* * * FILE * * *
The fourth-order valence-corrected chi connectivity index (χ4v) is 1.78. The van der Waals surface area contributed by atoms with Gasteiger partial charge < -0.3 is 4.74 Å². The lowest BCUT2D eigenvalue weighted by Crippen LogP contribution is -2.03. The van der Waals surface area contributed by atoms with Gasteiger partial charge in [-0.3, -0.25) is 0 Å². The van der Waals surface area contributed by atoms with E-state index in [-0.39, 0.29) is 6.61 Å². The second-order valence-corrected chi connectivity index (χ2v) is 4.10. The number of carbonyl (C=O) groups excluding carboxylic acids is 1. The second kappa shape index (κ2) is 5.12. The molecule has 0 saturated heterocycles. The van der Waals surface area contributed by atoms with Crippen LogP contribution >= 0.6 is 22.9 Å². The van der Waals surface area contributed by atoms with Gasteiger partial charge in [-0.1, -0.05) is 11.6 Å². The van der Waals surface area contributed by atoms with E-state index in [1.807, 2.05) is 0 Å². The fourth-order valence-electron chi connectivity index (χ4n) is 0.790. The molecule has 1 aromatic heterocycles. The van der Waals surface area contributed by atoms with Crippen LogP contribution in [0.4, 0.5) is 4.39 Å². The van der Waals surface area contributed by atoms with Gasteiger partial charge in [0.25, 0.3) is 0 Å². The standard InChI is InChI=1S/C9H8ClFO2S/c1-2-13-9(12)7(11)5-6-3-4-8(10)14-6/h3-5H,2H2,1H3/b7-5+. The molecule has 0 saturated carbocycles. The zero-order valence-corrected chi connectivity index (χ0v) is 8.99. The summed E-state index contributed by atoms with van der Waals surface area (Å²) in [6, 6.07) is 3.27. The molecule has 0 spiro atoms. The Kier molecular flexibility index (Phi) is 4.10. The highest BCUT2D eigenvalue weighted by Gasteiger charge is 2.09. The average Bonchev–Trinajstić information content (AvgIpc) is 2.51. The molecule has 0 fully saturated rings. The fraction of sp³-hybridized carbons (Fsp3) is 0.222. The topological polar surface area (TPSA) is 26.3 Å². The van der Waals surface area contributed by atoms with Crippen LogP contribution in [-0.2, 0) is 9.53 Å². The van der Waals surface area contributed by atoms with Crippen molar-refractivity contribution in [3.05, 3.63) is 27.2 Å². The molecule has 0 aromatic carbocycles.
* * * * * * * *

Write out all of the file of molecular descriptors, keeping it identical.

The fourth-order valence-corrected chi connectivity index (χ4v) is 1.78. The van der Waals surface area contributed by atoms with Gasteiger partial charge < -0.3 is 4.74 Å². The lowest BCUT2D eigenvalue weighted by Crippen LogP contribution is -2.03. The van der Waals surface area contributed by atoms with Gasteiger partial charge in [-0.3, -0.25) is 0 Å². The van der Waals surface area contributed by atoms with E-state index in [-0.39, 0.29) is 6.61 Å². The second-order valence-corrected chi connectivity index (χ2v) is 4.10. The number of carbonyl (C=O) groups excluding carboxylic acids is 1. The second kappa shape index (κ2) is 5.12. The molecule has 0 saturated heterocycles. The van der Waals surface area contributed by atoms with Crippen LogP contribution >= 0.6 is 22.9 Å². The van der Waals surface area contributed by atoms with Gasteiger partial charge in [-0.1, -0.05) is 11.6 Å². The van der Waals surface area contributed by atoms with E-state index in [1.807, 2.05) is 0 Å². The fourth-order valence-electron chi connectivity index (χ4n) is 0.790. The molecule has 1 aromatic heterocycles. The van der Waals surface area contributed by atoms with Crippen LogP contribution in [0.4, 0.5) is 4.39 Å². The van der Waals surface area contributed by atoms with Gasteiger partial charge in [0.25, 0.3) is 0 Å². The standard InChI is InChI=1S/C9H8ClFO2S/c1-2-13-9(12)7(11)5-6-3-4-8(10)14-6/h3-5H,2H2,1H3/b7-5+. The molecule has 0 saturated carbocycles. The zero-order valence-corrected chi connectivity index (χ0v) is 8.99. The summed E-state index contributed by atoms with van der Waals surface area (Å²) in [6, 6.07) is 3.27. The molecule has 0 spiro atoms. The Kier molecular flexibility index (Phi) is 4.10. The highest BCUT2D eigenvalue weighted by Gasteiger charge is 2.09. The average Bonchev–Trinajstić information content (AvgIpc) is 2.51. The molecule has 0 fully saturated rings. The fraction of sp³-hybridized carbons (Fsp3) is 0.222. The topological polar surface area (TPSA) is 26.3 Å². The van der Waals surface area contributed by atoms with Crippen LogP contribution in [-0.2, 0) is 9.53 Å². The van der Waals surface area contributed by atoms with Crippen molar-refractivity contribution in [3.05, 3.63) is 27.2 Å². The molecule has 0 aromatic carbocycles.